Real estate markets

German housing market: Rent cap will exacerbate the tense situation

The Berlin Senate made up of a red-red-green coalition has scored a direct hit with its rent cap agreed in a benchmark paper on Tuesday of this week. For days, the press has been reporting about how hard-hit tenants are to be provided with affordable apartments. This has gone down well with the general public. A recent survey showed 60% of respondents to be in favour of introducing a rent cap. Given this success, it comes as no surprise to learn that demands are already being made for a nationwide rent cap. The fact that the legal foundations for such a project are doubtful and that it is unsuitable for solving the tense situation on housing markets is evidently of secondary importance. It is therefore questionable whether the Berlin Senate has legislative competence for the tenancy law regulated in the German Civil Code (BGB). And the problems on the housing…

Countercyclical capital buffer with limited impact

For years, the ECB has been keeping interest rates at very low levels, driving up equity and real estate markets in the process. Now the countercyclical capital buffer is being introduced to rectify this situation. The objective is to build up reserves in the banking system at times of economic expansion in a preemptive measure to cover losses. Once the cyclical systemic risks have been reduced, the buffer can be lowered again. In this way, the real economy is to be ensured a steady provision of credit, especially during periods of stress. According to a recommendation of the German Financial Stability Committee (Ausschuss für Finanzmarktstabilität, or AFS), the domestic countercyclical capital buffer is to be activated from the third quarter of 2019 and set at 0.25%. From this date, banks in Germany will have twelve months in which to meet the additional capital requirements. The AFS justifies the decision by…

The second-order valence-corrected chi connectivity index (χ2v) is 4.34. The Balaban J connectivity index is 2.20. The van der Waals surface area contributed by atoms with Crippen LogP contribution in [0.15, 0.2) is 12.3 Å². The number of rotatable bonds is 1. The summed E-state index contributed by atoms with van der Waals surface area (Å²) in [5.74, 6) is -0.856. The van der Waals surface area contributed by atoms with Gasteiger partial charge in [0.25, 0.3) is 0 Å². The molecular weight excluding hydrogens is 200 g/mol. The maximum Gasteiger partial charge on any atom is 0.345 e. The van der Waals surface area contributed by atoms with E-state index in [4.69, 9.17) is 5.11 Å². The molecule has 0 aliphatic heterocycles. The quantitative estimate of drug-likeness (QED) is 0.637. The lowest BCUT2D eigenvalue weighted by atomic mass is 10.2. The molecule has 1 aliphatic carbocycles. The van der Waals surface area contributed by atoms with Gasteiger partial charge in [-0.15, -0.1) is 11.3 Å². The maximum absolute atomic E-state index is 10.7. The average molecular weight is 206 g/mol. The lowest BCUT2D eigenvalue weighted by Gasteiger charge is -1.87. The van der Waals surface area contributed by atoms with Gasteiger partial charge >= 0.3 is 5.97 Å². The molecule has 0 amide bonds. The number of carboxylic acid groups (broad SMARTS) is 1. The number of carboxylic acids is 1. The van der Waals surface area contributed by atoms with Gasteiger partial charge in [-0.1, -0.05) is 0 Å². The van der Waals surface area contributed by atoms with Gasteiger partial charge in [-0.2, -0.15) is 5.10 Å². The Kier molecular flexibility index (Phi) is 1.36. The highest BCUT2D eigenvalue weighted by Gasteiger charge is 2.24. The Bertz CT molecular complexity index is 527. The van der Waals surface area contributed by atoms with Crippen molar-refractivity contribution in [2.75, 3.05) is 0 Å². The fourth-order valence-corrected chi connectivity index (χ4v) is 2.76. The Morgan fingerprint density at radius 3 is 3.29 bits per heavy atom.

German commercial real estate – sought after, but expensive

With bond yields close to zero, investors are hardly likely to avoid the real estate market. Consequently, demand for commercial real estate is consistently high while supply is tight. As a result, rental yields have fallen sharply. It is now virtually impossible for investors to get more than 3% for prime office and retail space in Munich and Berlin. However, hotels, logistics properties and multi-family dwellings have also become much more expensive. Falling yields are by no means weakening the high inflow of funds, though. Last year saw the highest level of investment in commercial real estate to date, at EUR 62bn. EUR 15bn was also invested in residential real estate portfolios. However, there are noticeable shifts between asset classes: in the wake of booming online shopping, there has been a decline in demand for retail space in high street locations and in interest for retail real estate. However, this…

Wealth creation through less regulation